I've never had to do any of those things because there are men and women, many who are far younger and all of whom are far braver, than myself have chosen to take my place. They've chosen to put on a uniform that makes them a target for every madman and dictator on earth. They've chosen to put themselves in harms way, to accept that the may never return home to their kids, spouses, and friends, because they heard the call of duty to my country and were brave enough to say "yes" to that call. They have chosen to put the needs of the many above their own needs and to defend their country and its way of life knowing that it may cost them their own lives.

I've often asked myself if I could wear the uniform and, I have to say, I don't know that I could. Could I willingly charge into certain death to protect an ideal that I may not always understand or even agree with? Could I be the loyal battlefield comrade, the leader, the one who makes a life or death decision if even only for myself? No, I don't think I could. I'm simply not that brave. I don't have that much guts.

I don't always agree with the actions our government or our military take but I *always* support those who answered the call. Because of them, I don't have to put my life on the line every day or wonder if I will see my family again. Because of them, I don't have to test my courage and find it lacking and I don't have to wonder if my country, my home, is safe. I don't have to worry because they have chosen to worry for me. They have chosen to take my place.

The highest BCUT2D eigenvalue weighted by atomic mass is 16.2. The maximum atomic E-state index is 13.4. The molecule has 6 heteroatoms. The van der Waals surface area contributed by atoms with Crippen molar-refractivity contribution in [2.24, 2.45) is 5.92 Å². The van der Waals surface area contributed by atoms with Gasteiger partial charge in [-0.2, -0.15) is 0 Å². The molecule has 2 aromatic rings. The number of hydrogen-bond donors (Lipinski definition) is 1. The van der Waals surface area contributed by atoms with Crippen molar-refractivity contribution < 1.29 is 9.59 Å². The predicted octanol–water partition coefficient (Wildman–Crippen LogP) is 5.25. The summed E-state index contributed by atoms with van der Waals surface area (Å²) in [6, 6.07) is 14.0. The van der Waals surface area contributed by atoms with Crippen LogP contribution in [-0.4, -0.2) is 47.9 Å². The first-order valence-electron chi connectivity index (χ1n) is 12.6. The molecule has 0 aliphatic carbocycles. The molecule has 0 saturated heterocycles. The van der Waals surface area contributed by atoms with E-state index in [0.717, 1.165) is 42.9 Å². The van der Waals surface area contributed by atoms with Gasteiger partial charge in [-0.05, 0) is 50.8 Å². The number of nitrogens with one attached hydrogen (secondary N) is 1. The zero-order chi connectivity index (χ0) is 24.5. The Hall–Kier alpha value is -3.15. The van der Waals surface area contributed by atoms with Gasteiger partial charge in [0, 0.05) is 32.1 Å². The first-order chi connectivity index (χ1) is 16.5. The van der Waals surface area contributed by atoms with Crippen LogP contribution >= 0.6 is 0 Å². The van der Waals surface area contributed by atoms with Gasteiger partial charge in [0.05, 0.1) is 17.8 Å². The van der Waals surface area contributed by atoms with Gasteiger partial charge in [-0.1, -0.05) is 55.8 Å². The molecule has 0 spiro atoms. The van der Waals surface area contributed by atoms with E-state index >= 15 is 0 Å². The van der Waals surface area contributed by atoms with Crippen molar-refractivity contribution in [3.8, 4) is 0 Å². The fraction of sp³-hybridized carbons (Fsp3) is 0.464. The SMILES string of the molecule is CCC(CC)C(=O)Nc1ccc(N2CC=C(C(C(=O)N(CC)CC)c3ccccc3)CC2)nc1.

For that, brave men and women, I say "thank you" from the bottom of my heart. My gratitude goes to you as does my admiration and support. You are who I can hope to be. You show the best our country has and you are appreciated.

Sunday, May 29, 2011

My Joplin

I live about 20 miles away from Joplin Missouri. Close enough where going to the movies, going out to eat, or going shopping, often meant jumping in the car and heading to Joplin. While I didn't go as often as I'd liked, it was enough where I felt comfortable referring to "we" when talking about the city. To some degree, I felt a sense of camaraderie with the city and it felt like a city that offered most of what I wanted without all of the problems or hassles. Not to mention, the people there, in typical midwest style, are incredibly nice and inviting.

I've shopped at Walmart on 15th Street, gone past Academy Sports, eaten at Pizza Hut and bought drinks at Fast Trip. All of those businesses, along with a good part of the rest of Joplin, no longer exist after the tornado came through on Sunday. I have memories of Joplin that won't go away but the city changed forever on Sunday and I'm not sure it will ever be the same.

The spirit of Joplin is still there though. It's shown on the faces of workers digging through the rubble who aren't expecting to find anyone alive underneath but keep digging like they do. It's clear in the voices of both victims and survivors - some of whom who've lost everything, including loved ones, as on by one they call local radio station <a href="">KZRG</a> and pour their very souls out to the DJ's who've quickly gone from being our entertainers and reporters to being our brothers and friends. Yes, Joplin is alive, though it's hard to see through the piles of rubble and destruction strewn around the city.

Some don't understand why I'm so involved with relaying information about conditions in a city I don't live in and don't really have a tight connection to. All I can say to them is this is my Joplin and I feel connected to it. I feel a profound sense of loss and grief at the destruction. No, it's not the same grief or loss those who live there feel, but it is my own personal sense of loss. Perhaps I can best explain it by referencing the loss people around the country felt when New Orleans was hit by Katrina. Most had no connection to the city other than perhaps a visit or the music that came out of it. Still, the loss was there. That's how I feel about Joplin.